No, forgive me, this has nothing to do with the current shenanigans in the cricketing / political world, although currently we might be on the verge of ending an era as well, of innocence, of cricket as a sport, a fine art.
As I indicated way back when, this blog is about cricketing ruminations and reminiscences. What follows is an article I wrote when Kapil Dev retired, 16 years ago! It appeared in the Fall 1994 issue of "Baat Cheet", a quarterly magazine of the Indo-Am Association, a student association at the University of Minnesota, where I was studying then. Reproducing it here for nostalgia sake...
An Indian cricket team without Kapil Dev?! That's hard for many of us to envisage, isn't it? Well, it's happened -- Kapil Dev recently announced his retirement from international cricket, somewhat prematurely according to some, too late according to others! But what's undeniable is the enormous service he has done to the game of cricket in India. Single-handedly, he shattered the conception that India could not produce pace bowlers worthy of a Test cap. Perhaps most importantly, his influence on the country's youth as a sporting idol resulted in the development of good fast bowling prospects in India. Till Kapil's emergence, the selectors had trouble finding two pace bowlers to open the bowling -- today, there's terrific competition for the Test place vacated by him.
Kapil made his Test debut in 1978 in Pakistan as a 19 year old. The raw young Haryanvi from Chandigarh immediately showed his promise, taking seven wickets in the three Tests, and troubling the batsmen with his pace and bounce. From then on, it was a meteoric ascent t othe top, breaking the record for number of wickets in a year, in his very first full year on the world stage. He leaves now as the top wicket-taker in the history of Test cricket -- he took 434 wickets in 131 Tests at an average of 29.64. Besides, he scored 5248 Test runs, with 8 centuries, a record worthy of a specialist batsman. Until recently, he was also the highest wicket-taker in one-day internationals (Wasim Akram recently passed him). He took 253 wickets and scored more than 3700 runs in one-dayers. Well and truly, an all-round performer. As a bowler, he relied on controlled swing and nagging accuracy -- plus considerable pace in the first half of his career. As a batsman, he was an explosive stroke-maker, capable of annihilating the best bowling attacks.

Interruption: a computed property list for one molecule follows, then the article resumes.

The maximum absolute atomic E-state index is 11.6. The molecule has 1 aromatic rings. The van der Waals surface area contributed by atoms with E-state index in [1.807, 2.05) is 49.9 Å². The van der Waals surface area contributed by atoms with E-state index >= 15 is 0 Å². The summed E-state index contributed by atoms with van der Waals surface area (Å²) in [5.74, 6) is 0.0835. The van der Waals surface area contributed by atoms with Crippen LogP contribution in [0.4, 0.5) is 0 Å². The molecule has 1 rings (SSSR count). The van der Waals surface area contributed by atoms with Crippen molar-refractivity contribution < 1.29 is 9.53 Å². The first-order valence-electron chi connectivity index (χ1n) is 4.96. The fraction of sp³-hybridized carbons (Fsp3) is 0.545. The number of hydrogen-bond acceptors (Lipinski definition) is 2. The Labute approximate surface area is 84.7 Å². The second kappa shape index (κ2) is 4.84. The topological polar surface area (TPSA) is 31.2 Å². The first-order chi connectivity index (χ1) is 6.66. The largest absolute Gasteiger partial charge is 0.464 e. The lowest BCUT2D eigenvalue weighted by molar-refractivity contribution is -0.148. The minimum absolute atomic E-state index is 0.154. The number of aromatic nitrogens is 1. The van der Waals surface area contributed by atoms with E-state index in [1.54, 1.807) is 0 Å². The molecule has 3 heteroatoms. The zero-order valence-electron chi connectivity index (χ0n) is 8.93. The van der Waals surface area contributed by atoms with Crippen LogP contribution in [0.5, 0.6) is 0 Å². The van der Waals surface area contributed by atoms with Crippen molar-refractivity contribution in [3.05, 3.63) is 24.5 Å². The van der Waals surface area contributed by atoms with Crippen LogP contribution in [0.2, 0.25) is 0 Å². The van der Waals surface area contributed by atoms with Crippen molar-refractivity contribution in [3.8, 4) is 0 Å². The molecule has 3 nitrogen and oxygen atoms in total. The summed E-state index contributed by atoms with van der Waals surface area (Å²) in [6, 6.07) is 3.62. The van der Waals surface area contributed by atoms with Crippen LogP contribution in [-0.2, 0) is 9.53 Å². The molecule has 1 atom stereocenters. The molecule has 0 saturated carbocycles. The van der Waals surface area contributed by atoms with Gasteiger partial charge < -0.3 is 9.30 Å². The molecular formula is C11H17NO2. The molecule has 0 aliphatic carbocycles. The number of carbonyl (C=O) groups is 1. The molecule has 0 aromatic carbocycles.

However, more than the statistics, Indian cricket fans will remember Kapil for his amazing feats on the cricket field. He leaves behind so many thrilling memories -- who can forget that beaming face holding aloft the Prudential World Cup in 1983? The spectacular catch to dismiss Viv Richards in the final? Or the astounding innings of 175* in the same tournament, coming in with the score at 9 for 4? Remember the 1981 Melbourne Test, when he took 5 wickets to rout Australia for 83? Or the Bombay Test against England in 1981, when Madan Lal and Kapil got England all-out for 102 to win the Test for India? Or that Ahmedabad Test against the Windies, when he recorded his career-best figures of 9-83? Then there was the 1985 WCC series semi-final, in which he thrashed Hadlee's bowling in the company of Vengsarkar, and took India into the final (where his bowling set up in Indian win). Another piece of Kapil magic was during the 1990 Lord's Test -- India needed 24 to save the follow-on; the last pair of Kapil and Hirwani was at the crease. Kapil proceeded to dispatch spinner Eddie Hemmings over the fence for four consecutive sixes! As recently as 1991, Kapil defied the critics and took 25 wickets in 5 Tests in Australia, troubling the Aussie batsmen constantly.
That however, was to be his last impressive series as a bowler. Since then, Kapil's pace slackened, his control wavered, and his batting was rarely reliable. Despite the occasional brilliant performance, critics started sharpening their knives, questioning his place in the team in the face of competition from younger fast bowlers like Srinath and Ankola. In recent Tests, India's spinners came to the forefront as wicket-takers, and reduced Kapil's role as a bowler even further. Kapil reached the historic milestone of 431 wickets (equalling Hadlee's record) against Sri Lanka last year, and broke it in the next Test. It was widely expected that Kapil would then retire, having reached the pinnacle. However, he decided to play on, setting himself a target of 500 Test wickets. That however, was not to be. An injury forced him to miss the three-nation Wills tournament recently, and Kapil decided to hang up those famous boots. Kapil had never missed a single Test match due to injury in 16 years, an astounding achievement for a pace bowler.
Kapil now takes up a new job as a television commentator for DoorDarshan. He is already a successful businessman, with a hotel in Chandigarh among his many investments. He intends to take some time off cricket to be with his family, and later, perhaps we'll see him back on the cricket scene as an administrator or coach. Whatever he does, the best wishes of millions of fans will be with him! Sachmuch, Kapil Dev da jawab nahin!